The approximately 400,000 people worldwide who call themselves audiophiles are ravenous when digesting information about every facet of our avocation. In the past, other than the original word of mouth, print was the favourite, which became the legacy press, then as the internet overtook all in its path, the computer and mobile phone became the weapons of choice.
One medium on the internet has eluded the audiophile information stream. Video. YouTube, specifically. The same as TV, video brings to it the antithesis of what audiophiles require and are best at. The obvious drawback is the sound with 'on air talent' and video technical cost/expertise second. Listening for minute differences in equipment sound does not transfer well to TV speakers. Even listening on good earphones does not give the audiophile an accurate depiction, important when watching the videos for research rather than entertainment.
YouTube superstars like Casey Neistat (over 10,000,000 subscribers) and Marques Brownlee (6.5 million subscribers) have become very powerful, mainstream names in popular culture. They are the movers and shakers in technology, lifestyle, you name it. Gamers and comedians who appeal to teens also carve out huge followings. And with subscribers come views. And with views, lots and lots of views, comes YouTube cash. For the real cheesecake, though, millions of views are needed. That's where audiophiles and YouTube part company.
I've narrowed it down to six or seven YouTube audiophile channels that may be worthy of your time, or even better, your subscription. Except for two or three, most are haphazard with their camera work (hand held video cameras, without stabilization, it seems) and some feature way too much face time—show, don't tell. Professional lighting and sound? Forget it. A green screen backdrop, a few light boxes and a good microphone are way cheaper than you'd think?
Another problem is content. Content is king. Strike that, quality, timely content is king. Many YouTubers run out of ideas very quickly after a frenetic, inspired start. The ones I'll discuss are pretty good at posting content.
The Stereophile, John Darko and New Record Day channels by far have the best production values. Creative videographers, quality lighting and sound, good scripts and editing. HiVy Nyws is very entertaining and based in Singapore—a charming host with a lexicon of unorthodox audiophile descriptions. But fun. With subtle differences in sound between cartridges and other analogue kit, it's difficult to match his words with the sound you're hearing, even on my full blown SONOS system. Yet, he throws his heart and soul into the reviews.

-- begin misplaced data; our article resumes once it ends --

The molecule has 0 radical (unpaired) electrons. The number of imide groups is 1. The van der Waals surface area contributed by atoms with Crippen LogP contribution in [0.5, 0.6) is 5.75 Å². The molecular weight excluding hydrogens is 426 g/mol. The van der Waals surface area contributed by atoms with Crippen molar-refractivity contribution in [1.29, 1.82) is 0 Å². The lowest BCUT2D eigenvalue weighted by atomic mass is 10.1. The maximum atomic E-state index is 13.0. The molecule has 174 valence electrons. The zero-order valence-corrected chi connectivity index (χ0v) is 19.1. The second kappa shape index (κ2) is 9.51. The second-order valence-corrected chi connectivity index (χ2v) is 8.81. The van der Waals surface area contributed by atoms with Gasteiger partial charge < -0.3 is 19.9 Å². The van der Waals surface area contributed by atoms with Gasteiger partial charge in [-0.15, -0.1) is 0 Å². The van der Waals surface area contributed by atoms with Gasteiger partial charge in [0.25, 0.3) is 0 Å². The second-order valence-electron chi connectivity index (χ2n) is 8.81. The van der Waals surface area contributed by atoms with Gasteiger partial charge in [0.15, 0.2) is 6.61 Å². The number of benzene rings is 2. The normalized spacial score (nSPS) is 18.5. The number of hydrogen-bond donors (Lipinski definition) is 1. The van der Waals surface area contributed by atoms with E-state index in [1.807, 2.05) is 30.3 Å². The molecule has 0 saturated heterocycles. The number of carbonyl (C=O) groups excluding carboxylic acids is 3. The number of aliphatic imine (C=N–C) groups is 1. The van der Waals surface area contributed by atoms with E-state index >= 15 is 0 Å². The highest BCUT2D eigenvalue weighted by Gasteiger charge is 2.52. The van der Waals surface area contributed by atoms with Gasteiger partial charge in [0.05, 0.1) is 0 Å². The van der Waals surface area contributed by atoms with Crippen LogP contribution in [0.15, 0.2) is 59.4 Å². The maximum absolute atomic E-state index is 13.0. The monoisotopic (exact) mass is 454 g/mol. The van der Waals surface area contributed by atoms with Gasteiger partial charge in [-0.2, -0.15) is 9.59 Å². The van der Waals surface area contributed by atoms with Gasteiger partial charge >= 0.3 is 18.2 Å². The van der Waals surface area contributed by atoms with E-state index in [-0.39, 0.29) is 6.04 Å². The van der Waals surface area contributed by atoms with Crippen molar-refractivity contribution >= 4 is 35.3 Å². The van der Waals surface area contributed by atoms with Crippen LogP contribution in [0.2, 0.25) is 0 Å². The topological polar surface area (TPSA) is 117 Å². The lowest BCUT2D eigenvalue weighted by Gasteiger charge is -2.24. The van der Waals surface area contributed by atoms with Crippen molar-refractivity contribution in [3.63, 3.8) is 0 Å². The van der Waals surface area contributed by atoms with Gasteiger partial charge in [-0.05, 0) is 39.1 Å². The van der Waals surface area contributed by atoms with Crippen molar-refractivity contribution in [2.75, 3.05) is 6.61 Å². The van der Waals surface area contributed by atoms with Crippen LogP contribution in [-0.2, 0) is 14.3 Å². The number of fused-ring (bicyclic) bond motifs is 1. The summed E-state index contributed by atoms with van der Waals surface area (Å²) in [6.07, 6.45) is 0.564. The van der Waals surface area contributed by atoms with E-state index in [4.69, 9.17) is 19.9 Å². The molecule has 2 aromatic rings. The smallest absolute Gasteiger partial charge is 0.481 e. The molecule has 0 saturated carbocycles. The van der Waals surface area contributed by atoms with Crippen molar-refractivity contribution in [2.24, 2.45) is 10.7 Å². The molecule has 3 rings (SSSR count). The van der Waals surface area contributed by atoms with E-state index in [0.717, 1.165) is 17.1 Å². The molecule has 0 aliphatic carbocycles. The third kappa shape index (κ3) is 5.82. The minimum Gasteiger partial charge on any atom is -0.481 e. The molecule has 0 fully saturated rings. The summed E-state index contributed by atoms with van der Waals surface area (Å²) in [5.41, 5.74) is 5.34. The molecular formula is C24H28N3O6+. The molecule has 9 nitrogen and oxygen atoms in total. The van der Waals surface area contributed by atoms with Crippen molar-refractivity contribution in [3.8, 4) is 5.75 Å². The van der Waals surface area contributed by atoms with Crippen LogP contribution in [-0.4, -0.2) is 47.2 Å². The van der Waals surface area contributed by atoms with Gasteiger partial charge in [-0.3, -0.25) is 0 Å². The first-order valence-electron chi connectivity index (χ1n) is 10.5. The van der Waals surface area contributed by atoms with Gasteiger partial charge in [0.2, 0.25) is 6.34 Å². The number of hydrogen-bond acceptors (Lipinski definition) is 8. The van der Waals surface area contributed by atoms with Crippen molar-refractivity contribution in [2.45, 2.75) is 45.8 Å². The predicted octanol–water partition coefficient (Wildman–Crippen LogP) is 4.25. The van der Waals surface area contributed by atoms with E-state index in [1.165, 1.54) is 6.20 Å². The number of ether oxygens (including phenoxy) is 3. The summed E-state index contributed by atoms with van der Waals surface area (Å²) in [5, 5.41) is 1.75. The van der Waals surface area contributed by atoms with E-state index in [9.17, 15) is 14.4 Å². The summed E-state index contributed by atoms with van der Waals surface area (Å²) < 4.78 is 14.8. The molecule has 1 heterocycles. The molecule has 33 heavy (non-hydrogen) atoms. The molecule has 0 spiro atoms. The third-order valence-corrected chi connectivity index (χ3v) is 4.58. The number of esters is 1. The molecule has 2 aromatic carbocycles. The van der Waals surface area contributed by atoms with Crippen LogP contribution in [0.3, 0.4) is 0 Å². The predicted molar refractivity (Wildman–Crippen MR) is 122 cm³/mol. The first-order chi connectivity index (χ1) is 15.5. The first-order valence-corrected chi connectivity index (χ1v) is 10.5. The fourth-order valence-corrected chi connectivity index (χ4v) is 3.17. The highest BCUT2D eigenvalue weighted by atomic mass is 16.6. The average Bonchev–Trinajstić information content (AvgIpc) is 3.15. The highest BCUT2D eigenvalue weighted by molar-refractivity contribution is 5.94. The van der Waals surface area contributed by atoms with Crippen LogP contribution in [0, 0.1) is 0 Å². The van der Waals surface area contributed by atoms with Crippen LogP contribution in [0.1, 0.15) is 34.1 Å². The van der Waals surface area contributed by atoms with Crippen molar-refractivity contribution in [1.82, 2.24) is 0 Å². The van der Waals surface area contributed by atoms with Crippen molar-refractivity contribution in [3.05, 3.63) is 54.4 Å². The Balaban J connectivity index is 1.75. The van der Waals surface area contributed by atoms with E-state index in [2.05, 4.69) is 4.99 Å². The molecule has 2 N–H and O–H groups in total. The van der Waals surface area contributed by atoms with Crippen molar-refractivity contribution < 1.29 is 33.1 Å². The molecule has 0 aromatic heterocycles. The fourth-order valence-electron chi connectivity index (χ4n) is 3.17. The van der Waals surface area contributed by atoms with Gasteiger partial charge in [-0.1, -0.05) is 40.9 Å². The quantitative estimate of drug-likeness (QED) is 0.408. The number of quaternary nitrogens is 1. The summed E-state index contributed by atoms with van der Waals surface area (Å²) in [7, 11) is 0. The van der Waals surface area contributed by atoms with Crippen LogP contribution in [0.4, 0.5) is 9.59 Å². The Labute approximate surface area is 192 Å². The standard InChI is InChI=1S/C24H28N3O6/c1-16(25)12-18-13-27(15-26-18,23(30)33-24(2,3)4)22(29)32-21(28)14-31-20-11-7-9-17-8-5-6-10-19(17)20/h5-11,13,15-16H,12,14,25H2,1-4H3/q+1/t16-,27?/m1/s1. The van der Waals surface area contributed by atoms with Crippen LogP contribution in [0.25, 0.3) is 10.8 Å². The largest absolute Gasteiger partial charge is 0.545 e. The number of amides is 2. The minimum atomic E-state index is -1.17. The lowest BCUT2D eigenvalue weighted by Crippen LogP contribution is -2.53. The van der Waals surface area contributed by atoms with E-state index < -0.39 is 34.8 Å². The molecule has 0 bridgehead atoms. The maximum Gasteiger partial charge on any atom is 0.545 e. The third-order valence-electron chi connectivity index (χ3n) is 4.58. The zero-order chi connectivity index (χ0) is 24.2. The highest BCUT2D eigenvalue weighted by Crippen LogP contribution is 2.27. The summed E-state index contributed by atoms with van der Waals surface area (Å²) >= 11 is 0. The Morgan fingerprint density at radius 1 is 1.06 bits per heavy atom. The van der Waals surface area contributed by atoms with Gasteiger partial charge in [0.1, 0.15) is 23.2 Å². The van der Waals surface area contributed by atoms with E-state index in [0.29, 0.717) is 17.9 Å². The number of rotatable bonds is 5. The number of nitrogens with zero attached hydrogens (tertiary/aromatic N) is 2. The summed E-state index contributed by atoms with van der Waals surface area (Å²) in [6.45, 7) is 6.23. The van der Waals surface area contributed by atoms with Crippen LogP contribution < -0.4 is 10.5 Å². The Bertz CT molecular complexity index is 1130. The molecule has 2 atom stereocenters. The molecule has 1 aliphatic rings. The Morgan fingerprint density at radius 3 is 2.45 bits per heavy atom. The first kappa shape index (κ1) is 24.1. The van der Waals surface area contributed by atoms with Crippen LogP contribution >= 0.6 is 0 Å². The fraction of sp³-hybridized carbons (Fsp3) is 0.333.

Analog Planet is analogue master Michael Fremer's video lovechild. Fremer's video skills are basic, but he's such a fountain of knowledge, his videos are a must see for all audiophiles. Ignore the corny jokes, but enjoy the in-depth tours of legacy companies like SME, Rega, Audio Research, and others. Excellent record reviews and glimpses of his amazing reference system, too.
I find the Steve Guttenberg Audiophiliac and Thomas and Stereo channels far too wordy. Again, show, don't tell. But they upload regularly and may be discussing gear that interests you. Check them out.
Stereophile has its considerable resources to rely on and outstanding writers (and charming personalities) like Herb Reichert and Art Dudley to contribute. Some of the audio show videos suggest the viewer use earphones for best sound. These videos are excellent as are the inside look at the reviewers' listening rooms.
New Record Day is the brainchild of Ron Brenay. Excellent production values and a charming, folksy approach make his videos very entertaining and informative. Ron reviews all types of equipment.
My personal favourite is a recent discovery, John Darko. Darko is an Australian transplant to Berlin where he now makes his living writing and listening to primarily digital audio. He's very knowledgable and has a very pleasant demeanour on screen. Good 'talent', as they say in the biz. I noticed his videos are edited by the extraordinary Jana Dagadan. Jana is tops in editing. And it shows in Darko's videos. Highly recommended.
So, looks like we have a winner, at least in my eyes. Your mileage may vary. But with John Darko, Stereophile and New Record Day, and with HiVy coming in right after, it's a good start. Combined, all the channels noted have, as of Sept 1, less than 100,000 subscribers, many of whom subscribe to more than one channel. As such, 300,000 to go. Lots of room out there for quality, well-produced audiophile content.
Let me know if you have a favourite channel or you have your own discovery in the Comments below. Thanks.